Having resigned myself to never finding the missing jigsaw pieces in Uncle Harry’s life, I quite fortuitously came across a Lincolnshire archives website showing, as “Document of the Month”, this letter:
It’s a character reference for Mr Harry Green, in support of his application for the licence of the Horse and Groom, Gainsborough. What a surprise! I also found the reference number of the application file containing this letter. And further research turned up a few more nuggets, so I have actually been able to fill in a lot of the blanks. Many thanks to the Sheffield Indexers, who have an enormous amount of information on their website.
I still haven’t found Uncle Harry and Aunt Hannah in the 1911 census, and I don’t know where they were between 1901 and 1910, when Harry returned from Peru. Nor do I know where they were or what they were doing in the next five years, but I did locate him in Sheffield, first running the Exchange Hotel, a beerhouse, in 1916,
and then landlord of the Napier Hotel in 1919. Mrs Hannah Green then took over the licence in 1920-21, and Harry returned in 1923. That fits in nicely with his trips to Chile.
The next little bit of information startled me, because it appears that the licence for this pub was taken over by Tom, my mother’s cousin on her father’s side, no relation to Harry or Hannah, another young man with itchy feet who took off to Australia for two years and then returned to take up his pub licence again. I have said it many times: find the answer to one question, and you raise several more! This cousin stayed in charge of the Napier Hotel until 1951, but my mother had no idea. I wonder if Tom and Harry met at my grandparents’ house? Both were regular visitors there.
The application for the Horse and Groom licence dates from January 1931, and since my great-grandmother died there in February 1931, I know the licence was granted. Where Harry and Hannah were between 1924 and 1931 is still unclear, but I imagine they had a pub somewhere either in Sheffield or Gainsborough. I was pleased to discover that Hannah was still around, and that my speculation about her dying first and Harry remarrying was totally wrong. They seem to have held the licence of the Horse and Groom throughout the 1930’s. In fact my information – not fully verified – is that they left Gainsborough when WWII broke out and returned to Sheffield. At any rate, Harry Green, publican, aged 65, died in March 1940 at the Hodgson’s Arms and is buried in the same cemetery as his mother.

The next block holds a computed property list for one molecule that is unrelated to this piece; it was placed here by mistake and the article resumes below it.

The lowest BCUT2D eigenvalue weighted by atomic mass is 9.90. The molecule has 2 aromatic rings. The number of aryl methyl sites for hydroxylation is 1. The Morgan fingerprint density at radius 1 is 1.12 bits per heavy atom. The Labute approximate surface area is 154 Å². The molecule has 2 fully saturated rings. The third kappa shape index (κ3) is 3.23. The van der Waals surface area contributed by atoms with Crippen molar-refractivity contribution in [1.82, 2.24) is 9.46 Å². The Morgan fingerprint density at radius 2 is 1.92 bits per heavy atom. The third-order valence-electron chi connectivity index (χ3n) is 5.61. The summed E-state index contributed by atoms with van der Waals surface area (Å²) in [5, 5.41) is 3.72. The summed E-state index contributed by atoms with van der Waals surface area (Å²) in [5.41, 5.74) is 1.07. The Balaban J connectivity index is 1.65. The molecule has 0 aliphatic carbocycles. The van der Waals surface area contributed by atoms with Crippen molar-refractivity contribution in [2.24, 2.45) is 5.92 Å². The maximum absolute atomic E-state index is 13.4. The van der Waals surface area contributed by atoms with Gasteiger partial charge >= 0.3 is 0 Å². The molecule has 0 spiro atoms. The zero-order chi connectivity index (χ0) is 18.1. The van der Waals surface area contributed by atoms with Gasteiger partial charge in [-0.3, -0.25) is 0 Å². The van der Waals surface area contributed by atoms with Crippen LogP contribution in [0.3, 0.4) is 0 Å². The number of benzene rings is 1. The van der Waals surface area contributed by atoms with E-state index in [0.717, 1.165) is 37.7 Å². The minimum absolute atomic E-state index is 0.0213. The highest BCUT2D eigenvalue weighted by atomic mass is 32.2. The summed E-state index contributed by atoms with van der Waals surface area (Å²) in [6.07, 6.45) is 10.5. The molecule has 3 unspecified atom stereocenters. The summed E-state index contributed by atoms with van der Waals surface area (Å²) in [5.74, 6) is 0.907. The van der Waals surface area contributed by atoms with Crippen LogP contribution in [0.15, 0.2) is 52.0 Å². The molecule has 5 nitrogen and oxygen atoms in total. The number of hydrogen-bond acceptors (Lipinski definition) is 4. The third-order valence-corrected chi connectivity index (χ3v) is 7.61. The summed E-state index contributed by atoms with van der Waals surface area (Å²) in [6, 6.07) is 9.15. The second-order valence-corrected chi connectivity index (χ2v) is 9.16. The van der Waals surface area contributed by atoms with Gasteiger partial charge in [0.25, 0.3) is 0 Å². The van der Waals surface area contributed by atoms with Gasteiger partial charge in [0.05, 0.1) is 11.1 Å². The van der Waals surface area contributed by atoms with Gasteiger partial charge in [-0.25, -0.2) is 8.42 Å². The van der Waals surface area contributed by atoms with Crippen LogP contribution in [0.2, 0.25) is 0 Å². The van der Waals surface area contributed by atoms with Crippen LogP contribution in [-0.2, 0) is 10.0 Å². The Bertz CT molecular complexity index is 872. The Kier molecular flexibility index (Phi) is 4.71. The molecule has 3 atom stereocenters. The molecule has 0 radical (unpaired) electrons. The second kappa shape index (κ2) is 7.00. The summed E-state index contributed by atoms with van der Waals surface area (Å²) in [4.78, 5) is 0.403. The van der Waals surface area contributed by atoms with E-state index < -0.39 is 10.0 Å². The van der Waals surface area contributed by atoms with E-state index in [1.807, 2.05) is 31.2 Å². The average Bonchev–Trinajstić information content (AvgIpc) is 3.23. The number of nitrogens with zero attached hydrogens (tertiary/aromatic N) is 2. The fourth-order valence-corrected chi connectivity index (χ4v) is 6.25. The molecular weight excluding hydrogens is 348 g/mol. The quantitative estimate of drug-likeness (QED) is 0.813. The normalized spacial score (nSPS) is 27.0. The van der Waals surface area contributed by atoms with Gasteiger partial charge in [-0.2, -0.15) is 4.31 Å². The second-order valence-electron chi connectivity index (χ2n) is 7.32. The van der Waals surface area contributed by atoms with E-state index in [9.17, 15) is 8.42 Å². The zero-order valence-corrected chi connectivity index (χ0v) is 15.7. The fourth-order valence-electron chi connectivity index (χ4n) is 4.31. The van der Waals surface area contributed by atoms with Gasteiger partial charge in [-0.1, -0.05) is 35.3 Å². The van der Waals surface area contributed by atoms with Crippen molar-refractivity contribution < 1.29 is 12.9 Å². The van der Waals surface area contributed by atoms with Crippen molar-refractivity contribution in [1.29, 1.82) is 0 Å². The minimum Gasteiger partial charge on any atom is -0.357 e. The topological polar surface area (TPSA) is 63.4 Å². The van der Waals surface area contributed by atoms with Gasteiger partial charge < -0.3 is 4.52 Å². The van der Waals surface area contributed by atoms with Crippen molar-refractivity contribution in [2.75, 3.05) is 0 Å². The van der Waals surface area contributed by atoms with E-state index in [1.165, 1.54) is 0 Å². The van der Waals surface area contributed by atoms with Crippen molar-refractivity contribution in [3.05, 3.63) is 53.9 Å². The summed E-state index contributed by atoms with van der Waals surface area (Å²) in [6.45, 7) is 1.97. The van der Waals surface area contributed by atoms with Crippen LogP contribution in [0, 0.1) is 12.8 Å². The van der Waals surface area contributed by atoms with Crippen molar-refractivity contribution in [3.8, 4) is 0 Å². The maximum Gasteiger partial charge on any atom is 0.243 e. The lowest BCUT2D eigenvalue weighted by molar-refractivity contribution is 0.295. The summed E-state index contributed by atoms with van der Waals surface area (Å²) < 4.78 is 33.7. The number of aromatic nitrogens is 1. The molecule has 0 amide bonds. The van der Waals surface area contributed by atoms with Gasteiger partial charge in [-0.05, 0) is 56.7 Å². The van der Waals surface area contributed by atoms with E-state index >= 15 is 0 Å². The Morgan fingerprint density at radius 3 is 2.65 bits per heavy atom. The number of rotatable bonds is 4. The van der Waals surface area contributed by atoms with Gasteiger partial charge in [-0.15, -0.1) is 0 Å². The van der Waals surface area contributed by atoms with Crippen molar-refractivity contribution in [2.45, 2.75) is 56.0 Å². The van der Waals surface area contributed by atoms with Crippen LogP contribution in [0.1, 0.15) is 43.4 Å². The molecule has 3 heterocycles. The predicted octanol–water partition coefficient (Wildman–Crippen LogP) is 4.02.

In 1942 the licensee of the Hodgson’s Arms was Mrs Hannah Truelove. What a lovely name! I hope the 63-year-old widow Hannah Green did indeed find true love when she married Joseph Truelove in the first quarter of 1941. She continued as landlady until 1948, dying in March 1958, aged 81, and is buried with Harry Green. The pub was demolished in 1970.
Browsing through pub landlords called Green in Sheffield (and there are quite a few) I also came across a Frank Green who ran the Royal Standard from 1939 to 1951. Could this be the younger son of Harry and Hannah, following in the family tradition? Yet another trail to follow up.
Maybe there’s even yet a chance I’ll find out what Harry did in Peru and Chile.